Connect with the community

Conferences bring people together, and Startup Iceland brings a big chunk of Iceland’s startup community to one place. Use it to get validation on what you’re building, sourcing possible customers or colleagues, or talking to potential investors. “Every startup that I have been part of got a break after participating in Startup Iceland,” Bala says. “No one knows what that is going to be but there is only one way to find out: Make it a habit to be there.”

Learn from others

A smart entrepreneur learns from her mistakes, a wise entrepreneur learns from others mistakes,” Bala says. A conference like Startup Iceland has speakers discussing strategy, operations, product and more. Make notes on what challenges you currently face, and try to spot if the speakers discuss them. That can also help when deciding what to discuss with a mentor.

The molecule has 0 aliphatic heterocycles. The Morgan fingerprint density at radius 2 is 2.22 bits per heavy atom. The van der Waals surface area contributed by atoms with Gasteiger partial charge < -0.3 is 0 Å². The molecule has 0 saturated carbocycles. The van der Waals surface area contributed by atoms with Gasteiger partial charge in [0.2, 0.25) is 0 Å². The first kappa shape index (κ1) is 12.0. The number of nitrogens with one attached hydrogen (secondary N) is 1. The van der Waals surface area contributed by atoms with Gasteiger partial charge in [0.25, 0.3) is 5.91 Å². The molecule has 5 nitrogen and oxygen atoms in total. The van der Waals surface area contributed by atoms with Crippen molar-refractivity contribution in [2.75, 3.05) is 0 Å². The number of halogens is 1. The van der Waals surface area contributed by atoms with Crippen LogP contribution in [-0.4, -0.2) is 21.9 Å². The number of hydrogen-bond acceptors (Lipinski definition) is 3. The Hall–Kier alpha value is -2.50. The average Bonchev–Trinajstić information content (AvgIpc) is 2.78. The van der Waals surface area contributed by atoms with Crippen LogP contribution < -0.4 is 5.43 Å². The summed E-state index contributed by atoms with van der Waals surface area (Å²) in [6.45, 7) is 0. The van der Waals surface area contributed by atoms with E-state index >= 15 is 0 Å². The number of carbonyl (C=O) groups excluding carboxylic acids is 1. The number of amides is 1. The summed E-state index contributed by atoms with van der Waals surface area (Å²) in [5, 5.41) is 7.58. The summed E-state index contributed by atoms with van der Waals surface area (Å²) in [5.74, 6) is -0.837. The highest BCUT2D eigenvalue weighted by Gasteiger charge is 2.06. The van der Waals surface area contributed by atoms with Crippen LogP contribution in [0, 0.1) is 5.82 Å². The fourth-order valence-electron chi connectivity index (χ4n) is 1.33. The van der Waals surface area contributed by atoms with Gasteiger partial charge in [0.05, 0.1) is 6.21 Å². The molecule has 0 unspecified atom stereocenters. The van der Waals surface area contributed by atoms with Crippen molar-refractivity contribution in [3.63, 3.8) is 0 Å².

More info on Startup Iceland on their website. Book tickets here.

Lifandi tíst frá Startup Iceland

Hér mun Norðurskautið tísta frá Startup Iceland.


Startup Iceland á morgun – Norðurskautið verður á staðnum

Á morgun fer fram fjórða Startup Iceland ráðstefnan. Meðal þeirra erlendu gesta sem koma á ráðstefnuna eru Brad Feld, fjárfestir og áhugamaður um uppbyggingu sprotaumhverfa, Om Malik, stofnandi GigaOm.com, Ingrid Vanderveldt, stofnandi Empowering a Billion Women by 2020, Keith Teare, meðstofnandi TechCrunch. Ýmis þekkt andlit úr íslensku sprota- og viðskiptalífi verða einnig á svæðinu, eins og Helga Waage frá Mobilitus / Promogogo og Hjálmar Gíslason frá Datamarket. Dagskrá ráðstefnunnar má sjá hér.

Þar að auki munu sprotafyrirtæki fá tækifæri til að pitcha sínum verkefnum og Sigurður Páll Hreinsson, forstjóri Deloitte, kynna verkefni sem Deloitte á Íslandi mun fara af stað með til að styðja við frumkvöðla og sprotastarf á Íslandi.

Norðurskautið mun vera á staðnum og segja frá helstu fréttum. Við munum bæði setja inn pistla á síðuna, sem og tísta nokkuð reglulega á @nordurskautid.

Nortstack – Reporting and analysis of the Icelandic startup scene